We had some clients that we found with eHS that when they were in this situation that they didn’t have the rep access, they were trying to scale what they had available for digital engagement through banners. You had clients that were trying to use awareness tactics for banners. They’re great for awareness but not for engagement or true interaction or connection or movement. Trying to use those to replace the true engagement that the reps were delivering in the field. That didn’t work because you weren’t substituting similar tactics.

Justin Grossman: I think everything that we’ve done in the e-detailing or [IBA] space, has been really focused on taking a printed piece, a sales aid-type scenario and trying to digitize it. I think there’s going to be a bigger shift because now, if you look at these reps that are going to be digital-focused, they’re going to have to be looking at what I’m calling micro interactions. They’re going to have less access but they’re going to be needing to solve a specific question, it might be an access question, or it might be a dosing question. Everything is going to have to be structured more in order for them to be able to deal with a specific scenario or a specific type of conversation. I think that’s going to be a big shift for the industry.

Amy Turnquist: Three out of four physicians are feeling that they can get the same quality of interaction through this type of experience, through a Zoom or video conference versus having that rep in person in the field. If you think from that perspective because, again, this is forced disruption for us right now, we need to find new ways of doing things. If in these next several months we’re able to put our reps where they can be just as effective through this experience.
Clay Romweber: I also think it’s a big opportunity for companies that can do it well. We’re going to need to resource the reps much differently. We’re going to need to train the reps much differently. We’re going to need to inform the reps much differently. What I mean by all of that is we’re going to need a diversity of resources. We’ve always seen super high interaction by physicians, with rep-delivered or rep-triggered communications. We’ve also seen about 20% of the reps even using that functionality in Veeva, so you’re going to need to train them. Then, we’re going to need to inform them too. What I mean by that is mostly around data. Can we share information and insights with the reps about what the physicians’ engagement behavior has been with other marketing campaigns?

Meg Rivera: I think the interesting thing about this too, though, is that we’re probably going to have to start to think about sales as a channel that’s very dependent on the life cycle of a product. An HCP is going to be much more apt to accept a virtual detail from a representative that’s bringing new information to them versus somebody who maybe has a product that’s been on the market for some time and they’re familiar with the data already. Really, all they’re looking for is, let’s say, a sample or help with getting access to a prescription for one of their patients in their practice. I do think we’re going to have to build more nimble sales organizations and more nimble competencies, to round out really how we’ll be doing business in the future.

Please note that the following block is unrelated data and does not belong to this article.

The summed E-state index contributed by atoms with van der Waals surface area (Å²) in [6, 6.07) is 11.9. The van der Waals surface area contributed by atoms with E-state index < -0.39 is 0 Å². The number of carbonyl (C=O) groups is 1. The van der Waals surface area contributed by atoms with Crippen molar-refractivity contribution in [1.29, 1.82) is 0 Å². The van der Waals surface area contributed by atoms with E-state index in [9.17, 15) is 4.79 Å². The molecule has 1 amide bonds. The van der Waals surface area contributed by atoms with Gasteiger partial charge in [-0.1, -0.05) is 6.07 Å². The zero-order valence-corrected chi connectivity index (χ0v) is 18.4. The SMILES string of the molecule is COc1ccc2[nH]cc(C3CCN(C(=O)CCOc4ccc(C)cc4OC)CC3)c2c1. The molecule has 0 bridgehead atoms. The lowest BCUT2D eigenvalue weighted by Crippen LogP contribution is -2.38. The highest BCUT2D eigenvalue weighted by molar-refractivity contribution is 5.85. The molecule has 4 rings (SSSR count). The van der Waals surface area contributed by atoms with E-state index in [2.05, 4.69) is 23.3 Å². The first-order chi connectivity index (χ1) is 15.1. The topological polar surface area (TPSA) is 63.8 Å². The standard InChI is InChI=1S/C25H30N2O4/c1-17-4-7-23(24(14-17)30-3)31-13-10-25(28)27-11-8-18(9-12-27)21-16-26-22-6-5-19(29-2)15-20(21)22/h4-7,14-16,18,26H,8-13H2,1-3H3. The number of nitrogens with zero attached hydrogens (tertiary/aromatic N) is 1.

Right now, marketing teams are typically built around customer acquisition. The majority of the investment in time and resources really truly goes towards that customer acquisition without as much mindfulness around that experience with the brand. Whether that’s an HCP or a consumer, it’s mission-critical. It was critical before to tremendous success, it’s going to be even more critical moving forwards.

Justin Grossman: I look at this as almost like as a SaaS software scenario. Where a healthcare professional can come in and get whatever they need from training or samples or support all from one place. That means that the way the organization will have to work, they’re going to have to share data, events, and behaviors across the entire scenario, so that can happen for a healthcare professional. That’s going to be a bigger shift in how teams are structured, that’s going to be a bigger shift in how data is structured, and just thinking about the overall experience.
Clay Romweber: We have a lot of digital clutter in the marketplace right now, so in order to really cut through and capture the attention of an HCP – everyone has always talked about the right message at the right time and the right channel, but I don’t think brands were as ready to execute on that as I think they will be today. If you’re truly sending the message that’s most relevant to where they are or what their patients’ access to products are, then I think they will have a higher level of engagement and satisfaction.
Amy Turnquist: We’re seeing changes in not just the information that our clients are requesting but also the cadence and the frequency of how often we’re sharing data back about which positions are engaging with certain tactics, so that they can pull that data in and use it to drive next-best action strategies and create better experiences. I think we also know we used to provide MPI-level physician reports every month, that was pretty much standard. For a long time, we weren’t even sure where those reports went. When you asked some of our clients, they weren’t sure either and that is definitely changing.

We’re having conversations now about can we do this weekly. Can we set up real-time APIs, and that’s in direct reference, I think, to two pieces. Clearly understanding our client preferences, the physician preferences, so that we can be there at the right time with the right message and create that experience. Also, really try to get more scientific about understanding how we’re investing resources across the board to create those engagements.
You can connect with the experts on LinkedIn:
Meg Rivera on LinkedIN
Amy Turnquist on LinkedIN
Justin Grossman on LinkedIN
Clay Romweber on LinkedIN